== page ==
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Allentown, Pennsylvania (CNN) -- The death toll in a suspected natural gas explosion that destroyed eight homes in Allentown, Pennsylvania, rose to five Thursday evening, authorities said. The victims include a 4-month-old and a 79-year-old.
Authorities sifted through piles of rubble on a snowy street.
Allentown Fire Chief Robert Scheirer confirmed four of the deaths. Scott Grim of the Lehigh County Office or the Coroner confirmed the fifth.
"It was a difficult fire to fight because of the weather," said Scheirer, noting that the icy conditions were made worse as firefighters pumped water into a blaze that burned down houses and spewed out of street gas lines.
"I believe we're dealing with a recovery at this point," he told CNN earlier. "The fire is out; the gas line has been shut off. We have all the shelter victims being returned to their homes -- the homes that can be habitable at this point."
Backhoes and other heavy equipment could be seen assisting authorities as they searched the rubble.
The blast was reported just before 11 p.m. Wednesday, authorities said.
A pair of homes were flattened and burning after the initial explosion, and six more were consumed by the resulting fire, according to the fire chief. Another 16 homes were affected by the blast, he said.
Antonio Arroyo, 43, and his wife, Jill, were renting one of the homes that burned. He lived seven houses down from where the blast took place.
He told CNN he was on the computer when the explosion occurred, but had turned away to speak to his wife.
"When the explosion hit, the flat screen on my desk slaps me on the back," he said. Arroyo said he turned around to find that everything had been knocked off the desk, and the home's windows had been "pushed in."
He said the blast sounded like a bomb -- not a gunshot or fireworks -- and he thought war had been brought "to our doorstep. ... This was one huge vibration that shot through the neighborhood. I started looking at the sky, looking at the ground, to see what I was looking for."
He said his wife told him a car was on fire outside, and he ran out to see if he could help.
"I was shocked," he said. "The whole house was missing. The whole house at the end of the block was missing. There was nothing but flames."
Police told them to leave their home, he said, and he left everything behind. He recalled watching the fire "go from roof to roof to roof. One volunteer said, 'It doesn't look good.'"
"We got to start all over again," he said. "It's just stuff. We should be able to jump back from this."
The cause of the explosion wasn't immediately known, but Scheirer said utility crews came to the scene and shut off a gas line that was fueling the flames.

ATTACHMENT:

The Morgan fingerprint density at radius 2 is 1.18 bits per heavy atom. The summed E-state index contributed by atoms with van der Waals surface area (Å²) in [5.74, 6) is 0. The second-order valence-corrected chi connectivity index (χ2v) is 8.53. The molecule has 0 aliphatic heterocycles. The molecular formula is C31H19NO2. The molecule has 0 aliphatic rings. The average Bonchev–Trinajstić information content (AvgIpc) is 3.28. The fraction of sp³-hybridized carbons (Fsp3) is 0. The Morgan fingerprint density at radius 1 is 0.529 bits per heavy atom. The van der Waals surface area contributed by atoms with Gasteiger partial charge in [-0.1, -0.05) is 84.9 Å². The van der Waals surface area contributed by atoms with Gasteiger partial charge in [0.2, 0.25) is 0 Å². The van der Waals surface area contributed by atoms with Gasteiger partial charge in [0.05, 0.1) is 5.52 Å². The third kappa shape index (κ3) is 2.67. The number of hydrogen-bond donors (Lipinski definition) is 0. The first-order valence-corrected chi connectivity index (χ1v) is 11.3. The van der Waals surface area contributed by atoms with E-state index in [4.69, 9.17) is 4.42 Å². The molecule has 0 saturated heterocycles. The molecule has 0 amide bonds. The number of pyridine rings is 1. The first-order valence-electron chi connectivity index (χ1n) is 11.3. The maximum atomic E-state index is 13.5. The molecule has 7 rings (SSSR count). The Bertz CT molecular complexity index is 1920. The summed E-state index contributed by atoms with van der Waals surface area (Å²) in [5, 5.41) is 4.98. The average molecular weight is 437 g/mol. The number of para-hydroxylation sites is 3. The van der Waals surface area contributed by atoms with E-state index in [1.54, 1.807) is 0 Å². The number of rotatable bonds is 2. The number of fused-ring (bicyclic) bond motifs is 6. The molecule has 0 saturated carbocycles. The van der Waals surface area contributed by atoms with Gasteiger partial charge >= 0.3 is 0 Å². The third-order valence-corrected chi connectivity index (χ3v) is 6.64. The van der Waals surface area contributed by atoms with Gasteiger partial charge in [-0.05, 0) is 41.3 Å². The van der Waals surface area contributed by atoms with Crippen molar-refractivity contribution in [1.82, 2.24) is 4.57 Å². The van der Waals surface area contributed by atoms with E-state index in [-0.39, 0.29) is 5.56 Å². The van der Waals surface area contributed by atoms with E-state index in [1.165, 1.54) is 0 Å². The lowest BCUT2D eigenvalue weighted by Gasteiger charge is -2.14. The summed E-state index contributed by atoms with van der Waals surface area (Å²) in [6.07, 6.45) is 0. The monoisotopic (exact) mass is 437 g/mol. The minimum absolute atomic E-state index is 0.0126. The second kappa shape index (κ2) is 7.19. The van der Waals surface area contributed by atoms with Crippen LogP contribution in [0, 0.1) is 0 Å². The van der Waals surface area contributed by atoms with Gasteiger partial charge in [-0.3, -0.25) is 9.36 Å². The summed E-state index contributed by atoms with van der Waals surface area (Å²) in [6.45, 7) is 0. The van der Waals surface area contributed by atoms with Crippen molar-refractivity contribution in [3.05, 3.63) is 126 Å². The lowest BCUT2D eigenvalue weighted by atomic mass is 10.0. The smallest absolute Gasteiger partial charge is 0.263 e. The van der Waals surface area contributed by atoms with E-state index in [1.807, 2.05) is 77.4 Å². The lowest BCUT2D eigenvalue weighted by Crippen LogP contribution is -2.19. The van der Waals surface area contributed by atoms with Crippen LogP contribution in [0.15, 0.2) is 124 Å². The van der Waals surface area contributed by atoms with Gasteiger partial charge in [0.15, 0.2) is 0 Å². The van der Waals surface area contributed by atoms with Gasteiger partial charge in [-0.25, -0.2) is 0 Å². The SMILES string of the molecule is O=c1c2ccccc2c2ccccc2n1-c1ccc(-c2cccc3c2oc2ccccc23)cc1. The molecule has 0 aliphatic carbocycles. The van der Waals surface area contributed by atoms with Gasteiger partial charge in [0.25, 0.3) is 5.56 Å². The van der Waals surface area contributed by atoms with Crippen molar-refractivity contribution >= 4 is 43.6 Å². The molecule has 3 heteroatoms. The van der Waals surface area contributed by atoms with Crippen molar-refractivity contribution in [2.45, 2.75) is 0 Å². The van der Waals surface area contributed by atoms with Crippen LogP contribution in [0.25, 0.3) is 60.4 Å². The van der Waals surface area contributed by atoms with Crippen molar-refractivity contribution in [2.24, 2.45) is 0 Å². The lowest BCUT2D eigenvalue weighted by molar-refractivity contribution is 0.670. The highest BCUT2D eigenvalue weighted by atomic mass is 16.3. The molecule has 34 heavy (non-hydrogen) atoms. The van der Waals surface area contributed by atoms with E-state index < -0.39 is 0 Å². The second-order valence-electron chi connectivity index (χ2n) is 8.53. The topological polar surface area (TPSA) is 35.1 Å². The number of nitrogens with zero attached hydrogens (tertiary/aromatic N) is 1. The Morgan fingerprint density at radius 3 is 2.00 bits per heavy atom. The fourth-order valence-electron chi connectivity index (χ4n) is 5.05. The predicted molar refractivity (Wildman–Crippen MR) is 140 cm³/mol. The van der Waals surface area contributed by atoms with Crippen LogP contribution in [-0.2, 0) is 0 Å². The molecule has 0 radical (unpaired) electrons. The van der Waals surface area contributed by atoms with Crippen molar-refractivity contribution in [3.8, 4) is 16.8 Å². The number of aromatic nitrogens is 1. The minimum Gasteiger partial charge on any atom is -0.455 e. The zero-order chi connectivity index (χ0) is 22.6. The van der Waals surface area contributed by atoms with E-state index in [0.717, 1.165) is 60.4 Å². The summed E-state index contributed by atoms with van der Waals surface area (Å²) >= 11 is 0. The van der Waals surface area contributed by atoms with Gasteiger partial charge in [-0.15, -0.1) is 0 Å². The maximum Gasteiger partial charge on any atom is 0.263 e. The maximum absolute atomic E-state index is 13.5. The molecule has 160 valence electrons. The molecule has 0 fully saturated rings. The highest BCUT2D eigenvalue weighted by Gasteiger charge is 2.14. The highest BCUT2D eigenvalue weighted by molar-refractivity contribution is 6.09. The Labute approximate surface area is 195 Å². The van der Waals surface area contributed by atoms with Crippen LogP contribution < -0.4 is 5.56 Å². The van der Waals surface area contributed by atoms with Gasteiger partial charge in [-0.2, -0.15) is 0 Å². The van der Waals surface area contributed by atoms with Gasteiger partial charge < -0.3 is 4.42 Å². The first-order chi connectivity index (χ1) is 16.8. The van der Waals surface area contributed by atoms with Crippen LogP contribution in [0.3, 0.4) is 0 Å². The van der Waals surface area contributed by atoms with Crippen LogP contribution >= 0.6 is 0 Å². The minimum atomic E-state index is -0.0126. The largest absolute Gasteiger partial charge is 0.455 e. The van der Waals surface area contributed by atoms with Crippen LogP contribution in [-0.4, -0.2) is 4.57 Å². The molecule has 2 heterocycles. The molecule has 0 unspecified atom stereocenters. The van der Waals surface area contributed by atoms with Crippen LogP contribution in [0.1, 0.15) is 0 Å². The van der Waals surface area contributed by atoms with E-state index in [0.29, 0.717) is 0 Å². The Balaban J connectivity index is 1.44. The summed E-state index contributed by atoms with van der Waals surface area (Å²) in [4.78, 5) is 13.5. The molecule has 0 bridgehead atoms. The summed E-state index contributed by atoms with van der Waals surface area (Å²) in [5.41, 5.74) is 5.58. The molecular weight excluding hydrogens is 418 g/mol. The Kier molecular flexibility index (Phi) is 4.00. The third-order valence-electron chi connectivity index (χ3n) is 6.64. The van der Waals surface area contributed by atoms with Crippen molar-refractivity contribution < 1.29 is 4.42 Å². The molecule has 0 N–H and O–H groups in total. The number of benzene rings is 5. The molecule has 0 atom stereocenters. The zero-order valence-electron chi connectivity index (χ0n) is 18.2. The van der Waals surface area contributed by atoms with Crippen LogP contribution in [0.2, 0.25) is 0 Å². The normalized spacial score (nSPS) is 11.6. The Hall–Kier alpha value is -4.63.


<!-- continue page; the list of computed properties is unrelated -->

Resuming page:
"We don't have anything confirmed yet at this point," Scheirer said when asked about the cause of the blast. "We believe it to be a natural gas explosion. We don't know if the leak was inside the home or out on the street. That all has to be investigated."
In winter, he said, "Gas lines are like water lines. As the ground freezes and thaws, you know, it tends to shift. And sometimes it cracks the pipes ... the cause of gas leaks and water leaks.
"If gas is leaking out into the street, you know, it's going to follow the path of least resistance and it could seep in the ground, into your home and stuff," Scheirer said. "And any ignition source inside the home could create that explosion."
The blast occurred a short distance from the Gross Towers senior center, which was evacuated. About 500 people were in shelters immediately after the explosion. They were returned to the center Thursday, Scheirer said.
"It's very cold. I was very concerned with my firefighters getting frostbite last night. We set up tents and stuff to try to keep them warm. We were relieving them as rapidly as we could. (It's) very difficult with the amount of snow that we've had here in the city lately. ... And of course, once we start throwing water, everything turns to ice."
In September, a natural gas pipeline explosion in San Bruno, California, killed eight people. The explosion and the resulting fire injured 52 people and destroyed 37 homes. The blast sent a 28-foot section of the gas pipeline 100 feet into the air and blew in the doors of a grocery story a quarter-mile away.
Last month, a gas main explosion in Philadelphia killed a utilities worker and injured five other people.
CNN's Alta Spells and Allan Chernoff contributed to this report.